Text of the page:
More worrying is a recent development around the East Asian traditional medicine nonsense. Not content with decimating Africa’s rhino populations so that they can get better erections it now seems that some part of the tortoise is considered to be worth ‘harvesting’. There have been several reported incidents of tortoise poaching on the Cape Point Peninsula, a seriously worrying development. It seems unlikely that we will see the same level of armed protection afforded to the areas tortoise population as is being put in place to attempt to save the rhino. And with the tortoise being so easy a target (a rhino is a dangerous animal, can’t see a tortoise trampling a poacher to death) it will be seen as an easy way for impoverished locals to make some money.

Whilst the area does have an anti poaching infrastructure it is aimed at other species in more imminent danger of extinction, such as the abalone (also East Asia). What we do have in this area, that the rhino protection doesn’t, is its proximity to large urban areas. It is one of the very things that is threatening the population that could save it. Urban areas adjacent to natural habitats mean lots more eyes and ears to detect potential poaching activities. Cell phone reception in these areas makes it very easy to report suspicious activity to the authorities, and we should take advantage of this modern technology if we want to stop this before it becomes a major problem.

Cape Point Tortoises a potential target for poachers
Report suspected poaching to the authorities immediately

I advise anyone who walks in the mountains of the Cape Point Peninsula to carry a cell phone with them that has all the emergency numbers programmed into it. Apart from reporting anything suspicious it might also save your life one day. I know that carry anything valuable is seen as a risk, but seriously, you can get a fully functioning phone from PEP for under R100, and it comes with a starter sim, so you can even have a separate number, and leave your fancy iRaspberry at home, along with pointless phone calls that can wait an hour while you relax, distress, enjoy the beautiful nature of the Cape Point Peninsula and maybe be a better, less angry individual when you drive to work the next day! Oh, and save the Cape Point Peninsula’s tortoise population into the bargain. Of course you can also take your fancy phone along and take some great pictures, which you can send to me and I can put on the website.

2 thoughts on “Cape Point Peninsula Tortoises

  1. sharon scherzer says:

    glad to find your web site just when i was beginning to wonder about the general attitude on the cape peninsula re wild fires and the fate of its wild life. last weekend i finally brought myself to visit or try to visit the western part of the park which seems to be devoid of any form of wild life . Of course there were the remains of burned tortise, so many i stopped counting. Perhaps you have some interest or information on the fate of the mountain tortise which gets to be quite large and which i have photographed in that area that seems totally devoid of life, the west coast road. my question which until now no one out there or in the area can answer is…..how can the capepoint be an animal reserve if they.the non-indigenous and indigenous animals have no place to go when the beneficial fires and less planned ones run rampage through their habitat.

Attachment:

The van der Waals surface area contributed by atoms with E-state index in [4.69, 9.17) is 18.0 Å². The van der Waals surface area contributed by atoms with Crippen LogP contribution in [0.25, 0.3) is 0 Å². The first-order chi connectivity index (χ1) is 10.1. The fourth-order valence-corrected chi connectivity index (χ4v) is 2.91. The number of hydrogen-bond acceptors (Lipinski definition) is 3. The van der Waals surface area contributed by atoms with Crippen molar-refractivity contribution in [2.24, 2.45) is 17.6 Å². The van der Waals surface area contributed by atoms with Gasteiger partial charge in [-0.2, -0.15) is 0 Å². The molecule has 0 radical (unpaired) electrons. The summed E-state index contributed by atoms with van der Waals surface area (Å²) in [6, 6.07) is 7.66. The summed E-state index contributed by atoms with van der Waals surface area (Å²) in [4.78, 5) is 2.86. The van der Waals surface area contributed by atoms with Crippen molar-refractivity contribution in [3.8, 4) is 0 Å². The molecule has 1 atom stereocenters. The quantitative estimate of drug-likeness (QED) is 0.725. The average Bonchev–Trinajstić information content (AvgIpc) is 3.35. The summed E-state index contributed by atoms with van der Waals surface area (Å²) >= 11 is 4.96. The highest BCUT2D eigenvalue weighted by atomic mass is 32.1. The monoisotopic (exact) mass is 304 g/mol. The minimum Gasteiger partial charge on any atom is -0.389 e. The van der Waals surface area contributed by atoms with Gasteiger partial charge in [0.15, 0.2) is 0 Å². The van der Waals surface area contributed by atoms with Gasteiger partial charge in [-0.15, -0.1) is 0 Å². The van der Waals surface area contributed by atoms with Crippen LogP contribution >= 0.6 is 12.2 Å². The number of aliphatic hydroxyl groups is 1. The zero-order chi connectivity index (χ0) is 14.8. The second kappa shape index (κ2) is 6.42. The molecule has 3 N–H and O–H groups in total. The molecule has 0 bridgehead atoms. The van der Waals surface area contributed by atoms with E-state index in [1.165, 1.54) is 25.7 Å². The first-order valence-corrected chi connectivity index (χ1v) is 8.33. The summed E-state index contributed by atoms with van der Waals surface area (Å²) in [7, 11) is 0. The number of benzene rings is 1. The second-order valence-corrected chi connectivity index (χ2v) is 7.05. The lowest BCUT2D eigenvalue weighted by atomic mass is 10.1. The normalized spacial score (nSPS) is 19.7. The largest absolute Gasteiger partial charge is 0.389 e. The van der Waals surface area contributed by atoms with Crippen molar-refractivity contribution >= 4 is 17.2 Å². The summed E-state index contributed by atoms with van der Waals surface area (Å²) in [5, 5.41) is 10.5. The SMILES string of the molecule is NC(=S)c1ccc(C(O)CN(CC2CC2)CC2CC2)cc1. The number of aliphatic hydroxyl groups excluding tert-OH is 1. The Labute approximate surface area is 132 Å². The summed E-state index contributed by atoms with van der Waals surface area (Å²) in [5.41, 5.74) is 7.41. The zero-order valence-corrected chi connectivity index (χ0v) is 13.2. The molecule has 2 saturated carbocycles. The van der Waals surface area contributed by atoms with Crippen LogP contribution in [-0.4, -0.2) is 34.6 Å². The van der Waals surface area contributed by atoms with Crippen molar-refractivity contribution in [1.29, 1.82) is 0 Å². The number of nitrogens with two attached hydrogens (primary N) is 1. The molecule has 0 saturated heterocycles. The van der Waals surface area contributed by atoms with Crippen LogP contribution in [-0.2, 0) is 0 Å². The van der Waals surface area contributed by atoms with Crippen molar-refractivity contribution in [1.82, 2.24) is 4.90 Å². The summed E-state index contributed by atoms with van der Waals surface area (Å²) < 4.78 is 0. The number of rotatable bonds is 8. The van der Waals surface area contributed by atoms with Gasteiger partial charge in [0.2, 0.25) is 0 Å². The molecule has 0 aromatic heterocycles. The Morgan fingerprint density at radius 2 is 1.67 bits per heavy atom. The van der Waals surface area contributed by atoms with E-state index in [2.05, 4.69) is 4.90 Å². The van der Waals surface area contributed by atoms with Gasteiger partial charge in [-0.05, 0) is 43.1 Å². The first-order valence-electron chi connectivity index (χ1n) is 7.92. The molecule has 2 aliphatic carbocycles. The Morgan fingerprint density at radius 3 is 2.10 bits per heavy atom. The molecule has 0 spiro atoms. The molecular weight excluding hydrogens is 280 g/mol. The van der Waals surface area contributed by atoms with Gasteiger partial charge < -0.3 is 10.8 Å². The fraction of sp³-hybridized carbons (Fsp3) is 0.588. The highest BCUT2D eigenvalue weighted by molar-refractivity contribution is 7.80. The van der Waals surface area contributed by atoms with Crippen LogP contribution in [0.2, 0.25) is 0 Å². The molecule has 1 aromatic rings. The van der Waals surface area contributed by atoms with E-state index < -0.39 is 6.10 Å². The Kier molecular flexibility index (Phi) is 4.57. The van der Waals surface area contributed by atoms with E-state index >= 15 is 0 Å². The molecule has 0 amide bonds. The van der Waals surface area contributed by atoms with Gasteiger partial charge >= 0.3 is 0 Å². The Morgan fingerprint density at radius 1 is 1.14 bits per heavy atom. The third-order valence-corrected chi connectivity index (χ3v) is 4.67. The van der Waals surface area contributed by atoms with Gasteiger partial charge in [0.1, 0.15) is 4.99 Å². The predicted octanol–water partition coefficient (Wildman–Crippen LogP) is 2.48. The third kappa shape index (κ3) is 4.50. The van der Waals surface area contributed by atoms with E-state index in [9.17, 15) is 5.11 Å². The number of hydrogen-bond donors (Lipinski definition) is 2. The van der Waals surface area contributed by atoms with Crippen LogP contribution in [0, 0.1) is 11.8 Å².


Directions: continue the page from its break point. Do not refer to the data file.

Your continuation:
Any info you have on this subject would interest me very much.
    regards, Sharon Scherzer concerned frequent cape point visitor.

    1. Russell Hepworth says:

      Hi Sharon

      I also gave a lot of thought to this one while the fires were burning- my thoughts were around what the fires did before there was someone to put them out, or unnatural fire breaks to slow them down. Presumably they just burned until either they ran out of fuel or it rained. But then I also considered that the only natural source of ignition would be lightening, which would generally come with its own rain, so would natural wild fires be so out of control? It is certainly a given fact that fires are part of the natural cycle of the fynbos, some plants cannot seed without them, but there is no doubt that our impact upon the ecosystem will cause problems for the wild life. Pushed into isolated areas with nowhere to run and nowhere to recolonize from.
      However, when it comes to the western cape tortoise, they are a resilient and successful animal. Before the devastating fires above Glencairn a few years ago there were so many tortoises that you tripped over them like boulders. There seems to be few, if any, natural predators and they don’t seem to be slow at breeding. Going up there after the fire was harrowing, carapaces everywhere, but they bounced back, and I get the feeling that the fire is their predator, keeping numbers in check.
      Also, don’t underestimate the ability of the capes animals to travel through the urban sprawl. We lay in our houses at night oblivious to what is going on outside in the dark. I live in Fish Hoek, and shy animals such as porcupines are regular visitors to the most central of areas- I regularly see quills in the most obscure of places, and, unfortunately, there is regular evidence from road kills.
      I also imagine that if all the animals survived the fires and then moved back into the burnt areas there would be little to eat, and they would therefore turn to the small shoots of new plants. This would have a devastating effect on the recovery of the fynbos, and ultimately lead to the suffering and death of just as many animals in the long run.
      Of course this is only my opinion, and I am far from an expert in the subject. I will therefore endevour to get a response from cape nature, San Parks or any other stake holder that I have not annoyed in the past.